Her talking through the issue, and me hearing her, was far more important than her getting a solution at that point in time. For many of us that is a strange way of thinking. We are accustomed to going straight into solution mode.
Very often better solutions would be found if we first allowed more time for people to express their needs and feelings. We could be more helpful by asking some questions which focussed their thoughts. And, in giving them the time to think out loud, they may find their own solution, or just the acceptance of what is. This applies both at home and at work.
During a workshop I was facilitating for managers we practised Fierce Conversations. These are structured conversations that allow us to confront tough issues with courage, compassion and skill. (If you are interested in the model see below.)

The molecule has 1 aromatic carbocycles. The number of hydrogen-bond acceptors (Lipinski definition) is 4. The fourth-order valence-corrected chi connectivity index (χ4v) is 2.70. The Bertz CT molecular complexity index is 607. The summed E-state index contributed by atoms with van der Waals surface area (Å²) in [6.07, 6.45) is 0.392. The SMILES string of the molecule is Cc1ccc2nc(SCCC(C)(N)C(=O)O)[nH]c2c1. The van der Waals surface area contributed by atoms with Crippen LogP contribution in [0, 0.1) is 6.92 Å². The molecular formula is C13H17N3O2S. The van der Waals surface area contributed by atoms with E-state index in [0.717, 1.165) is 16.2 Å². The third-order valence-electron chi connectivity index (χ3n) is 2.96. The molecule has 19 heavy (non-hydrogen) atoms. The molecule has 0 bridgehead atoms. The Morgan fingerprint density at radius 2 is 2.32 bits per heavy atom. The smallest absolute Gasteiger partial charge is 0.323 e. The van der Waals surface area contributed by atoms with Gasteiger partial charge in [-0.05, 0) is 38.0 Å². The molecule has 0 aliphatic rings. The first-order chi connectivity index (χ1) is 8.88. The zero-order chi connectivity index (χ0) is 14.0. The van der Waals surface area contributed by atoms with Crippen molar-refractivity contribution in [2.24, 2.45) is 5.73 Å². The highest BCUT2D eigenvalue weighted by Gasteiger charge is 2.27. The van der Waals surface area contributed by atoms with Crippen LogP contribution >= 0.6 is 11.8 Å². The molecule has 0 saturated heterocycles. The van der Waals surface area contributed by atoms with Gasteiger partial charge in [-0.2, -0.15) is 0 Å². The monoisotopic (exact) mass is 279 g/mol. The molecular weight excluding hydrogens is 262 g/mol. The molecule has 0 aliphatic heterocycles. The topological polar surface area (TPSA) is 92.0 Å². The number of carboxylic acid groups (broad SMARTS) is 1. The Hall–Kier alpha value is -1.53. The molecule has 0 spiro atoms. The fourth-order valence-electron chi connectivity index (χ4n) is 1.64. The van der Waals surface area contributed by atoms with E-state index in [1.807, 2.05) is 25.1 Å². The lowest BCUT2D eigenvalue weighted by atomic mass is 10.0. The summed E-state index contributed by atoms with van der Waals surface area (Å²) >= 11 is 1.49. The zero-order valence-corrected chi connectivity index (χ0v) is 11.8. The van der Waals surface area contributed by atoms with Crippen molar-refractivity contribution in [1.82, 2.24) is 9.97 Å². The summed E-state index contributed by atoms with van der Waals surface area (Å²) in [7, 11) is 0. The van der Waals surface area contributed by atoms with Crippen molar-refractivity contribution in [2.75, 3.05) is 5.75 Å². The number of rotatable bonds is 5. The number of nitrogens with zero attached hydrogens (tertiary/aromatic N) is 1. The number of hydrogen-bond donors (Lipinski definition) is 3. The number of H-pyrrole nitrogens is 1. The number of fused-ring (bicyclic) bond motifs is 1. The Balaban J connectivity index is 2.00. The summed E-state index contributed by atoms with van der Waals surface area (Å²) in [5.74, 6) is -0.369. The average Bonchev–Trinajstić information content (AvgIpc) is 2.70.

In this ten step method we name the issue in step one but we only talk about any sort of solution in step nine!
The delegates really struggled with this. They kept jumping to the solution before clarifying how they felt about it, or what was at stake, or eliciting the other person’s viewpoint. They also wanted to present the other person with the solution instead of allowing them to make suggestions.
If the problem is ‘solved’ in this manner the opportunity to be aware of alternative perspectives is missed. The other person hasn’t developed any of their own problem solving skills. And very often they are unwilling to change their behaviour to adopt your chosen solution.